be classified by the rank alone, without reference to the type of orientifolding projection,
suggesting universal building blocks for continuum contributions. Here we list a few low
rank examples of Ξ(NN=)4(y) of (4.10);
(A.2)
+
(y−4 + y4)(y−1 + y)
(y−3 + y3)(y−2 + y2)
+
+
80
20
(y−3 + y3)(y−1 + y)2 +
(y−2 + y2)(y−1 + y)3 +
60
(y−2 + y2)2(y−1 + y)
1
(y−1 + y)5
1
(y−1 + y)4
160
Elevating these to building blocks of N = 8, 16 orientifolded theories is a matter of attaching
chiral field contributions to each linearlyindependent rational pieces, as in (4.13) and
in (4.17). ΩN =4,8 and ΔN =16’s are related simply to these as
and
Ξ(NN=)4,8 = ΩON(=2N4,8) = ΩON(=2N4,8+1) = ΩSNO=(24N,8+1) = ΩSNp=(N4,)8 ,
Ξ(NN=)16 = ΔON(=2N16) = ΔON(=2N16+1) = ΔSNO=(21N6+1) = ΔSNp=(N16) .
Although there is a universal form (4.17) of continuum contributions to N = 16 theories
with an Orientifold point, the actual partition functions and the indices differ among
O(2N ), O(2N + 1), and Sp(N ) groups.
Here we list all three series, for comparison, although O(2N + 1) and Sp(N ) cases were already shown in section A.1 in a different notation;
ΩN =16 = 0 + Ξ(N1)=16 ,
O(2)
ΩN =16 = 1 + Ξ(N1)=16 + Ξ(N2)=16 ,
O(4)
ΩN =16 = 1 + 2Ξ(N1)=16 +
O(6)
ΩN =16 = 2 + 3Ξ(N1)=16 +
O(8)
Ξ(N1)=16
Ξ(N1)=16
ΩN =16 = 1 + Ξ(N1)=16 ,
O(3)
ΩN =16 = 1 + 2Ξ(N1)=16 + Ξ(N2)=16 ,
O(5)
+ Ξ(N3)=16 ,
+ 2Ξ(N2)=16 + Ξ(N1)=16 · Ξ(N2)=16 + Ξ(N4)=16 ,
gO+(2N)(t) =
×
×
Y
α
Y
α
=
a
· Y
a
a α
1 − tα
tαy−1 − y
· Y Y y−(Ra/2−1) − tαxFa yRa/2−1
tαxFa yRa/2 − y−Ra/2
ΩN =16 = 1 + 3Ξ(N1)=16 +
O(7)
Ξ(N1)=16
+ Ξ(N2)=16 + Ξ(N3)=16 ,
ΩN =16 = 2 + 4Ξ(N1)=16 + 2 Ξ(N1)=16
O(
9
)
+ 2Ξ(N2)=16 + Ξ(N1)=16 · Ξ(N2)=16 + Ξ(N3)=16 + Ξ(N4)=16 ,
ΩN =16 = 1 + Ξ(N1)=16 ,
Sp(1)
ΩN =16 = 1 + 2Ξ(N1)=16 + Ξ(N2)=16 ,
Sp(2)
ΩN =16 = 2 + 3Ξ(N1)=16 +
Sp(3)
Ξ(N1)=16
+ Ξ(N2)=16 + Ξ(N3)=16 ,
ΩN =16 = 2 + 5Ξ(N1)=16 + 2 Ξ(N1)=16
Sp(4)
+ 2Ξ(N2)=16 + Ξ(N1)=16 · Ξ(N2)=16 + Ξ(N3)=16 + Ξ(N4)=16 .
B
Integrand for the O−(2N )
The determinant gO−(2N)(t) that appears in the localization formula (3.1) for the twisted
partition function of the O−(2N ) pure YangMills theory can be obtained by modifying
the following O+(2N ) counterpart,
2
2
2
2
2
2
(A.9)
(A.10)
(A.11)
(B.1)
x−Fa/2y−(Ra/2−1) − xFa/2yRa/2−1 !N
a α
y−(Ra/2−1) − xFa yRa/2−1 !N
· Y Y t−α/2x−Fa/2y−(Ra/2−1) − tα/2xFa/2yRa/2−1
tα/2xFa/2yRa/2 − t−α/2x−Fa/2y−Ra/2
so that the parity action is appropriately taken into account. Here, α’s are the roots of
SO(2N ) and a’s label the 0, 1, and 3 adjoint chiral multiplets for N = 4, 8, and 16 theories,
respectively. With the parity represented as in eq. (4.3),
gO−(2N)(t) = gO+(2N−2)(t) ·
y + y−1 · Y y−(Ra/2−1) + xFayRa/2−1
1
xFayRa/2 + y−Ra/2
x−1x˜ − 1
1 − t1
1 − t1x2
t1y−1 − y · t1y−1 + y · t1−1y−1 − y · t1−1y−1 + y
t1x2y − y−1 · t1x2y + y−1 · t1−1x2y − y−1 · t1−1x2y + y−1
1 + t1x2
1 − t1−1x2
1 + t1−1x2
1 + t1
x−1x˜ + 1
1 − t1−1
x−1x˜−1 − 1
x−1x˜−1 + 1
1 + t1−1
1
1
1
1
1
·
1
1 − ti−1
1 + ti−1
(B.2)
(B.3)
N−1
× Y
1 − ti
1 + ti
a
N−1
· Y
i=1 tiy−1 − y tiy−1 + y
i=1 ti−1y−1 − y ti−1y−1 + y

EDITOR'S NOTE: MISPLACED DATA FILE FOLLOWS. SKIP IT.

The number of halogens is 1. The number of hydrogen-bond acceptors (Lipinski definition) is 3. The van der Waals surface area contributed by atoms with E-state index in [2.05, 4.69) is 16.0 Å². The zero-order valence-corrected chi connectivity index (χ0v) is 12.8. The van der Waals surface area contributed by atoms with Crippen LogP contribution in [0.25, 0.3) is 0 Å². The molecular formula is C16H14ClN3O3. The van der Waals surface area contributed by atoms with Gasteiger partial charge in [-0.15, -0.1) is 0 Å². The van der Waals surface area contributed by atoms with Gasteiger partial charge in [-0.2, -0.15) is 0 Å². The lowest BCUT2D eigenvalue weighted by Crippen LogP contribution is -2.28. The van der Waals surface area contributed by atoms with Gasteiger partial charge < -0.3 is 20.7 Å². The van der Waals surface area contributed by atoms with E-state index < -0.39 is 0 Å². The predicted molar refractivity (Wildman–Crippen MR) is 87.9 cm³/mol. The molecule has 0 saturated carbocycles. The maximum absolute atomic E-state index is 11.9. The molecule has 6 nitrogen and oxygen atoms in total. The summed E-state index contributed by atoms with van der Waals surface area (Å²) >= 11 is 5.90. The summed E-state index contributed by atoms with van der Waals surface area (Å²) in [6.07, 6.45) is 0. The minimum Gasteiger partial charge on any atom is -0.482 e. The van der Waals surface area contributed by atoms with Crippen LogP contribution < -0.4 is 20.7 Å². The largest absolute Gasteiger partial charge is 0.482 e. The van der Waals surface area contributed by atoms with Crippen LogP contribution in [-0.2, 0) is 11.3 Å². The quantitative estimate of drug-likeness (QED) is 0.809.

a i=1
a i=1
× Y NY−1 y−(Ra/2−1) − tixFayRa/2−1 y−(Ra/2−1) + tixFayRa/2−1
tixFayRa/2 − y−Ra/2
tixFayRa/2 + y−Ra/2
× Y NY−1 y−(Ra/2−1) − ti−1xFayRa/2−1 y−(Ra/2−1) + ti−1xFayRa/2−1
,
ti−1xFayRa/2 − y−Ra/2
ti−1xFayRa/2 + y−Ra/2
the N th zero mode is frozen to tN = 1 and some of the oneloop determinants relevant
to the N th Cartan U(1) undergo appropriate sign flips as described in the paragraph
including eq. (4.3). The determinant gO−(2N)(t) is then a function of the N − 1 zero
modes, t = {t1, . . . , tN−1}, and can be written as
where the expression for gO+(2N−2)(t) can be read from eq. (B.1).
For an illustration, we list below the determinants for the O−(4) theories with N = 4,
8, and 16:
gON−=(44)(t1) =
y − y−1 · y + y−1
1 − t1
1 + t1
t1y−1 − y · t1y−1 + y · t1−1y−1 − y · t1−1y−1 + y
,
1 − t1−1
1 + t1−1
gON−=(84)(t1) =
y − y−1 · y + y−1 ·
y − xy−1 y + xy−1
·
x − 1
x + 1
gON−=(146)(t1) =
y − y−1 · y + y−1 · x2y − y−1 · x2y + y−1
t1x − 1
t1x + 1
1 − t1−1
1 − t1
1 + t1
t1y−1 − y · t1y−1 + y · t1−1y−1 − y · t1−1y−1 + y
y − t1xy−1 y + t1xy−1 y − t1−1xy−1 y + t1−1xy−1
1 + t1−1
·
t1−1x + 1
1 − x2
t1−1x − 1
1 + x2
y − x−1x˜y−1 y + x−1x˜y−1 y − x−1x˜−1y−1 y + x−1x˜−1y−1
t1x−1x˜ − 1
t1x−1x˜ + 1
t1x−1x˜−1 − 1
·
y + t1x−1x˜−1y−1
t1x−1x˜−1 + 1
·
t−1x−1x˜ + 1
y − t1−1x−1x˜−1y−1
t1−1x−1x˜−1 − 1
·
y + t1−1x−1x˜−1y−1
t1−1x−1x˜−1 + 1
,
where Rcharges and flavor charges have been assigned as R = 0 and F = 1 to the adjoint
chiral multiplet of the N = 8 theory and as R = (2, 0, 0), F = (2, −1, −1) and F˜ = (0, 1, −1)
to the three adjoint chirals of the N = 16 theory.
As a final remark, the determinant formula (B.3) has the following subtlety in sign. It
is natural to expect that the massive Cartan factors in the first line of eq. (B.3) each come
with an additional minus sign,7 just like they do in the O+ theory,
y−(Ra/2−1) − xFa yRa/2−1
.
(B.4)
If true, the formula would have an incorrect overall sign for N = 8 and 16 cases as there
exist one and three such massive Cartan factors, respectively. However, we propose that
they do not come with an expected minus sign and eq. (B.3) is correct as it is. For a
consistency check, let us consider N = 4 O−(2N ) theory with an adjoint chiral multiplet,
to which R = 1 and F = 0 are assigned. Since this theory admits a mass term for the
chiral field, it should flow to pure N = 4 O−(2N ) theory and hence, the twisted partition
functions of the two theories must agree, with the same overall sign.
We have indeed confirmed this for N = 2 and 3 based on the oneloop determinants (B.3).
Open Access.